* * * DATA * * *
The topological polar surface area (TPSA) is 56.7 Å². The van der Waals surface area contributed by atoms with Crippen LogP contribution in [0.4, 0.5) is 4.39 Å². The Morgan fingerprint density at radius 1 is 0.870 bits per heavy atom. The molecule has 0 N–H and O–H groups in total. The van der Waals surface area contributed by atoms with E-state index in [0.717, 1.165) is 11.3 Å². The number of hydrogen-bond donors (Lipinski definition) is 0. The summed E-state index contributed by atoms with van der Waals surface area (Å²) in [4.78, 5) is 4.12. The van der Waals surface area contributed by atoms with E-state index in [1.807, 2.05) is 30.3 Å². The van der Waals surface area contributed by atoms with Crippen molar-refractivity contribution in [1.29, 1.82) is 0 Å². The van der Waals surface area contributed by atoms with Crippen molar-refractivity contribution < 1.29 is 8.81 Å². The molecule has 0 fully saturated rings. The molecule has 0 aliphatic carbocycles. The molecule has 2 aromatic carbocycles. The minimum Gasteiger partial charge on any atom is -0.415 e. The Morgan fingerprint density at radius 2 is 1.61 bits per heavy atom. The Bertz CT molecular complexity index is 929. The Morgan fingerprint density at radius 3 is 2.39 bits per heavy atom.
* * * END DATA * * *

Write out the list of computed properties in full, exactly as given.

The topological polar surface area (TPSA) is 56.7 Å². The van der Waals surface area contributed by atoms with Crippen LogP contribution in [0.4, 0.5) is 4.39 Å². The Morgan fingerprint density at radius 1 is 0.870 bits per heavy atom. The molecule has 0 N–H and O–H groups in total. The van der Waals surface area contributed by atoms with E-state index in [0.717, 1.165) is 11.3 Å². The number of hydrogen-bond donors (Lipinski definition) is 0. The summed E-state index contributed by atoms with van der Waals surface area (Å²) in [4.78, 5) is 4.12. The van der Waals surface area contributed by atoms with E-state index in [1.807, 2.05) is 30.3 Å². The van der Waals surface area contributed by atoms with Crippen molar-refractivity contribution in [1.29, 1.82) is 0 Å². The van der Waals surface area contributed by atoms with Crippen molar-refractivity contribution < 1.29 is 8.81 Å². The molecule has 0 fully saturated rings. The molecule has 0 aliphatic carbocycles. The molecule has 2 aromatic carbocycles. The minimum Gasteiger partial charge on any atom is -0.415 e. The Morgan fingerprint density at radius 2 is 1.61 bits per heavy atom. The Bertz CT molecular complexity index is 929. The Morgan fingerprint density at radius 3 is 2.39 bits per heavy atom.